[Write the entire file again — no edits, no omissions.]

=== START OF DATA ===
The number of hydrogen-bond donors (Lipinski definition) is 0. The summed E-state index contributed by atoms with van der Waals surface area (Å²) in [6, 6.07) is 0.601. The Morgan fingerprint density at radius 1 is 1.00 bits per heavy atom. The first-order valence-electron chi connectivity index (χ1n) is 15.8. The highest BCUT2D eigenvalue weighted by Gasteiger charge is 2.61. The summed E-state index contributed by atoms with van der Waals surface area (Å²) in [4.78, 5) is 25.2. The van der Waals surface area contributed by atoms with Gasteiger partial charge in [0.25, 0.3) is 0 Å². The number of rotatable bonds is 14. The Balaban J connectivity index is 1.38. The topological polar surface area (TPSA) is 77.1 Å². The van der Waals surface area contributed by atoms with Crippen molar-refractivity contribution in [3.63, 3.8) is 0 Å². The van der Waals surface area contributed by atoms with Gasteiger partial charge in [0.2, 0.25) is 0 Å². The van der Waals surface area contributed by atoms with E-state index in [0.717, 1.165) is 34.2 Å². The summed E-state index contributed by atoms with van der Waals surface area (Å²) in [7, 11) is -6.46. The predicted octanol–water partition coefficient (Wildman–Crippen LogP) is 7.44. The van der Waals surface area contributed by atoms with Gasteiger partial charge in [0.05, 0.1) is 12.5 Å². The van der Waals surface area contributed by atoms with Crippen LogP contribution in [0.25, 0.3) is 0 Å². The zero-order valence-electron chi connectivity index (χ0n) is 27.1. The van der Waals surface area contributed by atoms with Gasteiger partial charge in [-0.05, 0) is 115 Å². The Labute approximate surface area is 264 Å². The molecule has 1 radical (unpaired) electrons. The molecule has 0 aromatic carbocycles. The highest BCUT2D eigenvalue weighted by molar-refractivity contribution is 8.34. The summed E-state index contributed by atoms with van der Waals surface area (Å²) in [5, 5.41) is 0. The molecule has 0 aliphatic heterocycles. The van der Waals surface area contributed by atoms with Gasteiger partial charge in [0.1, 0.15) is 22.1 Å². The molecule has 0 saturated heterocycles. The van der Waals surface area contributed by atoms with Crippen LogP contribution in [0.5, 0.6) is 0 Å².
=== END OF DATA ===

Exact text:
The number of hydrogen-bond donors (Lipinski definition) is 0. The summed E-state index contributed by atoms with van der Waals surface area (Å²) in [6, 6.07) is 0.601. The Morgan fingerprint density at radius 1 is 1.00 bits per heavy atom. The first-order valence-electron chi connectivity index (χ1n) is 15.8. The highest BCUT2D eigenvalue weighted by Gasteiger charge is 2.61. The summed E-state index contributed by atoms with van der Waals surface area (Å²) in [4.78, 5) is 25.2. The van der Waals surface area contributed by atoms with Gasteiger partial charge in [0.25, 0.3) is 0 Å². The number of rotatable bonds is 14. The Balaban J connectivity index is 1.38. The topological polar surface area (TPSA) is 77.1 Å². The van der Waals surface area contributed by atoms with Crippen molar-refractivity contribution in [3.63, 3.8) is 0 Å². The van der Waals surface area contributed by atoms with Gasteiger partial charge in [0.2, 0.25) is 0 Å². The van der Waals surface area contributed by atoms with E-state index in [0.717, 1.165) is 34.2 Å². The summed E-state index contributed by atoms with van der Waals surface area (Å²) in [7, 11) is -6.46. The predicted octanol–water partition coefficient (Wildman–Crippen LogP) is 7.44. The van der Waals surface area contributed by atoms with Gasteiger partial charge in [0.05, 0.1) is 12.5 Å². The van der Waals surface area contributed by atoms with Crippen LogP contribution in [0.25, 0.3) is 0 Å². The zero-order valence-electron chi connectivity index (χ0n) is 27.1. The van der Waals surface area contributed by atoms with Gasteiger partial charge in [-0.05, 0) is 115 Å². The Labute approximate surface area is 264 Å². The molecule has 1 radical (unpaired) electrons. The molecule has 0 aromatic carbocycles. The highest BCUT2D eigenvalue weighted by molar-refractivity contribution is 8.34. The summed E-state index contributed by atoms with van der Waals surface area (Å²) in [5, 5.41) is 0. The molecule has 0 aliphatic heterocycles. The van der Waals surface area contributed by atoms with Gasteiger partial charge in [0.1, 0.15) is 22.1 Å². The molecule has 0 saturated heterocycles. The van der Waals surface area contributed by atoms with Crippen LogP contribution in [0.5, 0.6) is 0 Å².